When did you start training to be a cook?
Unofficially, I've been training since birth. I'm from Alabama, and in the South cooking is about sharing experiences. There's a lot of love and care in Southern cooking. Officially, though, I started cooking my way through college to earn an English degree, and I ended up a certified chef instead. I've been in food for 22 years now.
So you're a chef?
Yes, but I prefer being called a cook. Chef sounds too uppity. I'm actually a professor of culinary arts, but I'm on sabbatical at the moment to check out what's going on outside the classroom and in the kitchen.
How did you end up at Roxy's?
I've been a regular here since it opened in Fremont—about five years. The place kind of drew me in; I was eating here every weekend because the food is incredible and the staff has a great camaraderie with customers. It just always struck me as a place you'd want to work; so when I saw that there was a weekend shift available, I jumped at it.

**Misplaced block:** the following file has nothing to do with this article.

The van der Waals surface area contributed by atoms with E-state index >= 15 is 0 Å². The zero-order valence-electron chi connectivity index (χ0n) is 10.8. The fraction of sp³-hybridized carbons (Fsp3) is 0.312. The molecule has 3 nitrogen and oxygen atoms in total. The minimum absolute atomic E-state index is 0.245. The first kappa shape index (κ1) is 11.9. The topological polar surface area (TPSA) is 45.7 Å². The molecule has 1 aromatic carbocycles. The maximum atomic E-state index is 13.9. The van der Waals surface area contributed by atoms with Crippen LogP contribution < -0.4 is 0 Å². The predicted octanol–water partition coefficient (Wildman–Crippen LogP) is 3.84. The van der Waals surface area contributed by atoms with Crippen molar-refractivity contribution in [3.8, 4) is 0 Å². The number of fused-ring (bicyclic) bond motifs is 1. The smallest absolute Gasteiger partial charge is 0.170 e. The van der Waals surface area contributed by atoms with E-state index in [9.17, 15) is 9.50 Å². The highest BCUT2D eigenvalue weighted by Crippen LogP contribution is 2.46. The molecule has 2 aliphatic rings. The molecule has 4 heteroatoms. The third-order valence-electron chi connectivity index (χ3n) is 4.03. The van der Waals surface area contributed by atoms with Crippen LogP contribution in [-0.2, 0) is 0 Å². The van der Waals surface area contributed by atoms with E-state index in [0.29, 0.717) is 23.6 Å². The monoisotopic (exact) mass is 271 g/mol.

Is it everything you dreamed of and more?
I've never felt as comfortable in a space. You're really allowed to breathe here; the owners trust the staff and really value our opinions. There's a really great cohesion.
And the food?
It's amazing. Our menu is huge, everything is absolutely fresh, and we cook our own pastrami and corned beef in-house. The menu is pretty collaborative; everyone who cooks has input, and Lisa, our manager, puts it all together. We always have great specials; right now we're offering eggnog pancakes.
Any other favorites?
When it's raining, I prefer the huevos rancheros because it's a lot brighter than what's going on outside.